Under Federal law, “industrial hemp” and “marijuana” are two wholly separate things. From a legal standpoint, the FDA might as well be chiding the companies for using apples when, in fact, they are using oranges. Botany makes little legal difference in this area. The terms “marijuana” and “industrial hemp” have very specific meanings, each with different legal ramifications. These words are what lawyers call “terms of art” because they have precise and specialized legal meanings. The FDA knows this, yet chose to use the improper term “marijuana”, rather than the proper term, “industrial hemp”, in the Release and warning letters. This is not carelessness, but rather a deliberate attempt to blur the distinction between “industrial hemp”, which is Federally legal, and “marijuana”, which is not. To be sure, this is sneaky; however, it belies an underlying uncertainty in its position. If the FDA felt confident in its position regarding CBD- a compound of the cannabis plant that is the subject of numerous studies demonstrating its beneficial effect on a wide array of health issues with no toxicity, psychoactivity, or other adverse responses- then it would not feel the need to blur the distinction between hemp and marijuana. However, since it made a concerted effort to blur those lines it appears to me to be running a smear campaign. In effect, the FDA is guilty of doublespeak. That’s annoying and concerning; however, it also serves as a little window into the FDA’s uncertainty about its legal position.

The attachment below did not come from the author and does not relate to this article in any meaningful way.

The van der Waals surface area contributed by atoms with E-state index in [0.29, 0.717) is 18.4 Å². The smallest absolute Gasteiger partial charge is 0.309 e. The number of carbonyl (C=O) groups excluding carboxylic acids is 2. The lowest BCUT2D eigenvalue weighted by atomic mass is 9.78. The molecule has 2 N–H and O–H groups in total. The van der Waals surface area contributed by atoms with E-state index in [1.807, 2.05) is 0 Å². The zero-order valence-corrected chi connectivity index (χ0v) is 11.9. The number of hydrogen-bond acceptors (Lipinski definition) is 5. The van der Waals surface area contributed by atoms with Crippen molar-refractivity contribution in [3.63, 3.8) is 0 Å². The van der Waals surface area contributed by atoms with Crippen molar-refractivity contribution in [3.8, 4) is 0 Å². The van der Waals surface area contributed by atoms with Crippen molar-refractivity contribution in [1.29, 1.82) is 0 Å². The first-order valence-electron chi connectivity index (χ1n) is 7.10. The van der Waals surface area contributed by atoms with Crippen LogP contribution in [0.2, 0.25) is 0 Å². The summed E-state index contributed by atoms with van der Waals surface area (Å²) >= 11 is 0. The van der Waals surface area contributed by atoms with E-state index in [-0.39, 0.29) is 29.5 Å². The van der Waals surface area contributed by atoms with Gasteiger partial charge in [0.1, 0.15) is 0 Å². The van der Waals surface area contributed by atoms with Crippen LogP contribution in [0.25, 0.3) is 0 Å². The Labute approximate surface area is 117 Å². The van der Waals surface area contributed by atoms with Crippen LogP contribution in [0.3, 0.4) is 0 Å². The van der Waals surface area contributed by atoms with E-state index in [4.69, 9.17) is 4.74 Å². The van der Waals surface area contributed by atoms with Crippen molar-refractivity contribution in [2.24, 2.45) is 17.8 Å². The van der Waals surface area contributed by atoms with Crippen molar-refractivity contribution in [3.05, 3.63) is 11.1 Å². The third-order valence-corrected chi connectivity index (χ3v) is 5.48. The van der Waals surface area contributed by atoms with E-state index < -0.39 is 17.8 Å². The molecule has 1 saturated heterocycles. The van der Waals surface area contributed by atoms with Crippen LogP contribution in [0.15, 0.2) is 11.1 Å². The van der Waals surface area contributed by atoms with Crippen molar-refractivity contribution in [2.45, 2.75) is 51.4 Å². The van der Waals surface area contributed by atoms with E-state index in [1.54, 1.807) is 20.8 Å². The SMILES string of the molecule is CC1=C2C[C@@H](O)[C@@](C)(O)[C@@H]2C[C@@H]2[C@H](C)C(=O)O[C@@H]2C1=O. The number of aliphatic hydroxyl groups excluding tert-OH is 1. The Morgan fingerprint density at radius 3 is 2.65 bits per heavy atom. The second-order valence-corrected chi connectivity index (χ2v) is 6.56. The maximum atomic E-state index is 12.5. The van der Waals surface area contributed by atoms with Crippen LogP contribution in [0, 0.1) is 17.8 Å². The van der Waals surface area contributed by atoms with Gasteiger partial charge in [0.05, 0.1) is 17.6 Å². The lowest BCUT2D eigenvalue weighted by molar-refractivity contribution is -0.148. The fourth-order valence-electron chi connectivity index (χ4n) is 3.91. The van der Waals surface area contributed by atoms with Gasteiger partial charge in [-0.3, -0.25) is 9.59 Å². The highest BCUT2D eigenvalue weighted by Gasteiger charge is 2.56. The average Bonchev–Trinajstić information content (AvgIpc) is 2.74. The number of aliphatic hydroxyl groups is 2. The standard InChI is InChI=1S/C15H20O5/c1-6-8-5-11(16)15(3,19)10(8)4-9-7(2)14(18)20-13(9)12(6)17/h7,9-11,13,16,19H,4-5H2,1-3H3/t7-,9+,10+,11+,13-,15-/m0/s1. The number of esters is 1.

The second thing I’d like to address is the FDA’s position, taken only in the warning letters and not the Release, that “21 U.S.C. 331(ll) prohibits the introduction into interstate commerce of any food to which CBD has been added.” In other words, the FDA contends that CBD isolate may not be added to food which is sold in interstate commerce because it is “a drug for which substantial clinical investigations have been instituted.” The FDA’s position claiming that CBD is a “drug” is based on somewhat of a bootstrap argument. For this reason, its follow-up position that CBD cannot be added to food because it is a “drug” is a bit circular. Nonetheless, this has been its position for over a year. To date, the FDA has not enforced this position. If it did, it’s difficult to predict what the already volatile CBD isolate market would do. But it’s worth considering.